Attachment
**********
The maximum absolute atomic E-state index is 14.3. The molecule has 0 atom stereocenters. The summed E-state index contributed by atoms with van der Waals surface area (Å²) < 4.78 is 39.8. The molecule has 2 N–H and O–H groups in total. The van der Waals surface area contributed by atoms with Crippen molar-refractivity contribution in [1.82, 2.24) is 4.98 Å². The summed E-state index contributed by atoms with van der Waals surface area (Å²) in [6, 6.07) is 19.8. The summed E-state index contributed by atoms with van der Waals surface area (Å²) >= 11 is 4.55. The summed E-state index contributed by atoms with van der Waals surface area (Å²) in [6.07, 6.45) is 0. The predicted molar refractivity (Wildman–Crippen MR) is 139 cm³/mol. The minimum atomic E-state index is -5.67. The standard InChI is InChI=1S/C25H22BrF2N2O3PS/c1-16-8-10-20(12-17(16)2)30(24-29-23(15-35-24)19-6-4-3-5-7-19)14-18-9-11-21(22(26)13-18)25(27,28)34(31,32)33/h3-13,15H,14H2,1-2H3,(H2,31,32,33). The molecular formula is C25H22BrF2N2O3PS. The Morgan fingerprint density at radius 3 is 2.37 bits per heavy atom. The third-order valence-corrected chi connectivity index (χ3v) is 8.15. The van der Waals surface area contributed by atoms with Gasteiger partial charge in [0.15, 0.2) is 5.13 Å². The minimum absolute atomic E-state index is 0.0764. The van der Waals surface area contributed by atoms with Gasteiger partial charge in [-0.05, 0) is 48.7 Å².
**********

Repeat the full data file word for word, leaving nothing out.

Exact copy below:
The maximum absolute atomic E-state index is 14.3. The molecule has 0 atom stereocenters. The summed E-state index contributed by atoms with van der Waals surface area (Å²) < 4.78 is 39.8. The molecule has 2 N–H and O–H groups in total. The van der Waals surface area contributed by atoms with Crippen molar-refractivity contribution in [1.82, 2.24) is 4.98 Å². The summed E-state index contributed by atoms with van der Waals surface area (Å²) in [6, 6.07) is 19.8. The summed E-state index contributed by atoms with van der Waals surface area (Å²) >= 11 is 4.55. The summed E-state index contributed by atoms with van der Waals surface area (Å²) in [6.07, 6.45) is 0. The predicted molar refractivity (Wildman–Crippen MR) is 139 cm³/mol. The minimum atomic E-state index is -5.67. The standard InChI is InChI=1S/C25H22BrF2N2O3PS/c1-16-8-10-20(12-17(16)2)30(24-29-23(15-35-24)19-6-4-3-5-7-19)14-18-9-11-21(22(26)13-18)25(27,28)34(31,32)33/h3-13,15H,14H2,1-2H3,(H2,31,32,33). The molecular formula is C25H22BrF2N2O3PS. The Morgan fingerprint density at radius 3 is 2.37 bits per heavy atom. The third-order valence-corrected chi connectivity index (χ3v) is 8.15. The van der Waals surface area contributed by atoms with Gasteiger partial charge in [0.15, 0.2) is 5.13 Å². The minimum absolute atomic E-state index is 0.0764. The van der Waals surface area contributed by atoms with Gasteiger partial charge in [-0.05, 0) is 48.7 Å².